161 games. A lot went right for Cincinnati in a lot of different ways but the most obvious element is represented by 161 games. That’s the number of starts made by the Reds starting rotation. How rare is that in this day and age? 272 pitchers started an MLB game in 2012 which means each team had an average of a little more than 9 different pitchers start a game. There were only 73 pitchers in all of baseball who started at least 30 games and the Reds had 5 of them. Stated another way, the average team’s 5th starting pitcher only started 14 games and the top 5 averaged 27.5 For the Reds, that means they got 25 more starts from the Opening Day rotation than the average MLB team. That’s incredibly fortunate health for a team’s pitching staff, and it’s also incredibly valuable because 25 starts from replacement level pitchers are <.500 propositions.
Masked by the nine games they finished behind the Cincinnati Reds during the regular season, the Cardinals near-run to a second National League pennant (and perhaps a second-straight World Championship) seemed to surprise fans, especially given the stunningly dramatic way they ousted the Washington Nationals in the NLDS. However, on a restated runs basis – as shown above – stripping out all the effects of cluster luck the Cardinals were the second best team in the National League during the regular season behind only Washington. And once Washington decided to shut down Stephen Strasburg, you could certainly argue the two-game spread they enjoyed in that ranking completely disappeared.
I wasn’t going to write a lot about the Rockies. A reader took exception to my assertion that, because San Francisco was the highest scoring team in the National League over 81 games on the road (and second in all of baseball), the Giants therefore had a great offense. (Or, at the very least, it was vastly underrated and unfairly maligned because of the peculiar home environment that they play half their games in.) My reader disagreed. The Giants, I was told, only scored a lot of road runs because they had tremendous success at Coors Field and they get to play there a lot because the Rockies are in the NL West too.
To my eye, the Arizona Diamondbacks ended the 2012 season very much like the New York Mets – a team much closer to making the postseason than their final record indicated. It’s hard for me to understand how the front office could look at last year’s team and feel much different about it than they did the year before when they made the playoffs. After all, last year’s squad scored as many runs as it did the 2011 unit (actually 3 more) and only gave up 26 more. Beneath the surface, there was more evidence of progression, not regression: The 2012 team hit for a higher average, got on base at a higher rate, and had a higher slugging percentage. On the mound, the year-over-year improvement, yes, improvement, in 2012 was even more striking. The staff struck out batters at a much higher rate, walked them less frequently and induced way more ground balls – an important factor in Arizona. Yet they gave up more runs. Why? Because of the cruel mistress that is cluster luck.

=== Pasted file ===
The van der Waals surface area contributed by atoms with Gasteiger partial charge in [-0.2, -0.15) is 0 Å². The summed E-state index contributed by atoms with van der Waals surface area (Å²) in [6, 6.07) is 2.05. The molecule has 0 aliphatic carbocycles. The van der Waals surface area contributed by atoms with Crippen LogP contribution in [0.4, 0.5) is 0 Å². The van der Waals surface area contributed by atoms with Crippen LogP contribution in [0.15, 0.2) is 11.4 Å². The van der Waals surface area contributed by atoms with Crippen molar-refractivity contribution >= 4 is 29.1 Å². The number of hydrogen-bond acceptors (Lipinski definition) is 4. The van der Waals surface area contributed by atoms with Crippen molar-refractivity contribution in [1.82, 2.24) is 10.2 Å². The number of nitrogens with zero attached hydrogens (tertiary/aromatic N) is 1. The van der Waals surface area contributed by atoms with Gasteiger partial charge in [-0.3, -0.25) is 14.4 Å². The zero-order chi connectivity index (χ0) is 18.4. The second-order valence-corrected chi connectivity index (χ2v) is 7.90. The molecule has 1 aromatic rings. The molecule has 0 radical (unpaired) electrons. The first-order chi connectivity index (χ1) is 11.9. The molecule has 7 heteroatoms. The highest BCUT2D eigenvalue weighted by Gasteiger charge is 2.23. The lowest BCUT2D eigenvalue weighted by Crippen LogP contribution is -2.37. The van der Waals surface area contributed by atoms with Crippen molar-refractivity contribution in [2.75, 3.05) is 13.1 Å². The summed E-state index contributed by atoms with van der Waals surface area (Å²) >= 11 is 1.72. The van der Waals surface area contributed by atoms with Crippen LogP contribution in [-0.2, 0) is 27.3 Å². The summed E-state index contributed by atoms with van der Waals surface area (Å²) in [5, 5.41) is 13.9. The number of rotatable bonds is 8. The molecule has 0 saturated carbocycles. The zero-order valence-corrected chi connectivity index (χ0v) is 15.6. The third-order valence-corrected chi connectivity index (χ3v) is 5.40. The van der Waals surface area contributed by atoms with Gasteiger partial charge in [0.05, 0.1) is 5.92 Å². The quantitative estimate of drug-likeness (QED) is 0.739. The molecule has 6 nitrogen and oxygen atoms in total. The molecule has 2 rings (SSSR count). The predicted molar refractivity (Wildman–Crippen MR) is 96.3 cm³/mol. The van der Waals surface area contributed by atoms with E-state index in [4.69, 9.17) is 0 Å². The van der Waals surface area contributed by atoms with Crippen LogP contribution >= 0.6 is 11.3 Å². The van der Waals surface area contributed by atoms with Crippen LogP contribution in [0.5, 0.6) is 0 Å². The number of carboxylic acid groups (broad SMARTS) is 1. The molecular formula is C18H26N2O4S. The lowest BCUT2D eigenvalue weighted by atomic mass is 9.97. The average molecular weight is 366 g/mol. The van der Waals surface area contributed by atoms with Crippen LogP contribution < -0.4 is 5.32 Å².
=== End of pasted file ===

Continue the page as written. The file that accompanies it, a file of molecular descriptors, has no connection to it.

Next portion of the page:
Like the San Francisco Giants, playing in a home park that suppresses scoring makes it hard to see just how promising an offense the San Diego Padres possessed last year. The Padres were 23rd in the majors in total runs scored but a more respectable 17th if you just look at all teams’ away games. The good news for San Diego is that coming into 2013, league-average looks like the floor for the team’s offensive potential. When healthy, the Padres have a projected lineup comprised entirely of 30-and-under talent and every one of them has already produced at an above-average level in the major leagues. Like no other projected lineup in the majors, this is an entire team poised for a breakout season.